Sunday, 19 March 2017 18:33

Singapore team Aviato wins Asia hackathon


Team Aviato from Singapore was on Sunday adjudged winner of the AirVolution 2017 hackathon organised by the low-cost airline AirAsia in Kuala Lumpur on the weekend.

The task set for the 20 teams that participated was to profile AirAsia fans based on their digital social footprints to improve customer experience.

The Singapore team comprised Durwin Ho, the chief executive of Driven; Puay Beng Hong Albert, co-founder of Learnly; John Goh, software developer at Driven; Choo Yan Sheng Jason, software developer at MindFi; and Kevin Kwa, founder of Stylo Industries.

Ho gave a slick presentation to provide a solution to the problem at hand, one that caught the attention of the 10-strong contingent of judges.

He told the media after the result was announced that it was somewhat easy for his team to work together as this was their second hackathon. However, when asked, he said that they did have squabbles over technical matters all the time.

team aviato big

Winners all: (from right) Durwin Ho, John Goh, Puay Beng Hong Albert, Kevin Kwa and Choo Yan Sheng Jason.

Ho said the team divided up the work, with the business strategy to solve the problem being his job; Albert and Kwa looked after the user interface, while Jason and Kwa did the coding, with Goh making a contribution towards the code as well.

Asked whether there would be any issues around IP in the event that AirAsia asked the team to develop what they had presented as an actual solution for use, Ho said there would be no problem, as this was done outside their working hours.

He was satisfied with the facilities provided for the hackathon, which was held in the AirAsia office close to the Kuala Lumpur International Airport. "There are times when you want to have a small nap just to refresh yourself, there are times when you want to eat, or to have a drink," he said. "And it was all there for us."


The 13 women developers who participated in AirVolution 2017.

AirAsia chief data officer Nikunj Shanti said the competition had been close with not too many points separating the winners from those who had finished in the lower ranks. Forty points were allocated for each of five categories like UI/UX, usage of APIs, and so on.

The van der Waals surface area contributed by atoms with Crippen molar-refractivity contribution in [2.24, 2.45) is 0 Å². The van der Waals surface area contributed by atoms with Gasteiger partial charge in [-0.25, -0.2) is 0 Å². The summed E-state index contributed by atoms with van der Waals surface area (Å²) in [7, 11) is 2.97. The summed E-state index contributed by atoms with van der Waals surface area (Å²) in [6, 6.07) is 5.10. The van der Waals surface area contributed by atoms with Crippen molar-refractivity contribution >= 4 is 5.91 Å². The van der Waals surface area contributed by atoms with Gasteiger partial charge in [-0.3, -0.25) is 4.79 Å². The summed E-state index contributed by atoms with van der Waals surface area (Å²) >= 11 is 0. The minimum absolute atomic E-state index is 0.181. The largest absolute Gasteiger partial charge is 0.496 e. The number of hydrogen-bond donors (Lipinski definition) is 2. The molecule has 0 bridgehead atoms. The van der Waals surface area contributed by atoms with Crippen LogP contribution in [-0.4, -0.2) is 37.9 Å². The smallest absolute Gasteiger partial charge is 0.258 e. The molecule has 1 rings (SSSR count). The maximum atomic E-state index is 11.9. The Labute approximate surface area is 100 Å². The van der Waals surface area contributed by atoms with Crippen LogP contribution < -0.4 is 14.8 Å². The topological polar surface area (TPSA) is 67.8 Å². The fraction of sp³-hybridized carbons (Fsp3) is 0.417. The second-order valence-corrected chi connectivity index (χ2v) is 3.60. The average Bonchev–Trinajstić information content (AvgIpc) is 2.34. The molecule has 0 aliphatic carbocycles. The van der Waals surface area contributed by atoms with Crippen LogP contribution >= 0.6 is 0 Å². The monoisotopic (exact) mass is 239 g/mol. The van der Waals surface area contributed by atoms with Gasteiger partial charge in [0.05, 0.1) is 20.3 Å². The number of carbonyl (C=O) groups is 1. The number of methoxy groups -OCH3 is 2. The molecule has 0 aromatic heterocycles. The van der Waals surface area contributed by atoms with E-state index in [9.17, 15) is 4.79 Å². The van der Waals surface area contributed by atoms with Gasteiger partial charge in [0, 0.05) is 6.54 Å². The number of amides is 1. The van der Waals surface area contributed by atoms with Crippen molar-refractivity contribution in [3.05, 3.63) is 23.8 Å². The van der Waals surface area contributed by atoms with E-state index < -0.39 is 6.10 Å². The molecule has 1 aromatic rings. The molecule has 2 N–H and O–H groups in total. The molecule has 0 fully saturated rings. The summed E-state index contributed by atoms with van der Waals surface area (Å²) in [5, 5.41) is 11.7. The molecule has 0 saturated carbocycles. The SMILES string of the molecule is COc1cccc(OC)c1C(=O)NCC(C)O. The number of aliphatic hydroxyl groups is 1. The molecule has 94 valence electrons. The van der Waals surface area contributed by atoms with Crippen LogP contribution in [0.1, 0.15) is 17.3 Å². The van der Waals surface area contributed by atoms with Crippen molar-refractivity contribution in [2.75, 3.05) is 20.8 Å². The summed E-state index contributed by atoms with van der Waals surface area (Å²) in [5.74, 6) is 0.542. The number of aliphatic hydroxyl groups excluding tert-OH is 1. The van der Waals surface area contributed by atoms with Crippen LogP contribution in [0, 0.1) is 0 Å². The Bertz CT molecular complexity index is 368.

He expressed satisfaction with the standard of the solutions presented and said the competition would be back again, though the format could well change.

Asked why there was no team from China participating, Shanti said the second Singapore team, named Raven, was made up of Chinese nationals who were all living in Singapore.

The actual hackathon ran for 18 hours from 2.30pm Malaysian time on Saturday (5.30pm AEDT Saturday) and finished at 8.30am on Sunday. Beginning at 9am, the 20 teams were given six minutes each to present what they had created, with two minutes being set aside for the judges to ask questions.

A total of 97 developers took part, with one team from India, Codeminators, having only two members as the other three had pulled out at the last minute. A total of 13 women participated.

The writer attended the hackathon as a guest of AirAsia.


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Sam Varghese

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Sam Varghese has been writing for iTWire since 2006, a year after the site came into existence. For nearly a decade thereafter, he wrote mostly about free and open source software, based on his own use of this genre of software. Since May 2016, he has been writing across many areas of technology. He has been a journalist for nearly 40 years in India (Indian Express and Deccan Herald), the UAE (Khaleej Times) and Australia (Daily Commercial News (now defunct) and The Age). His personal blog is titled Irregular Expression.



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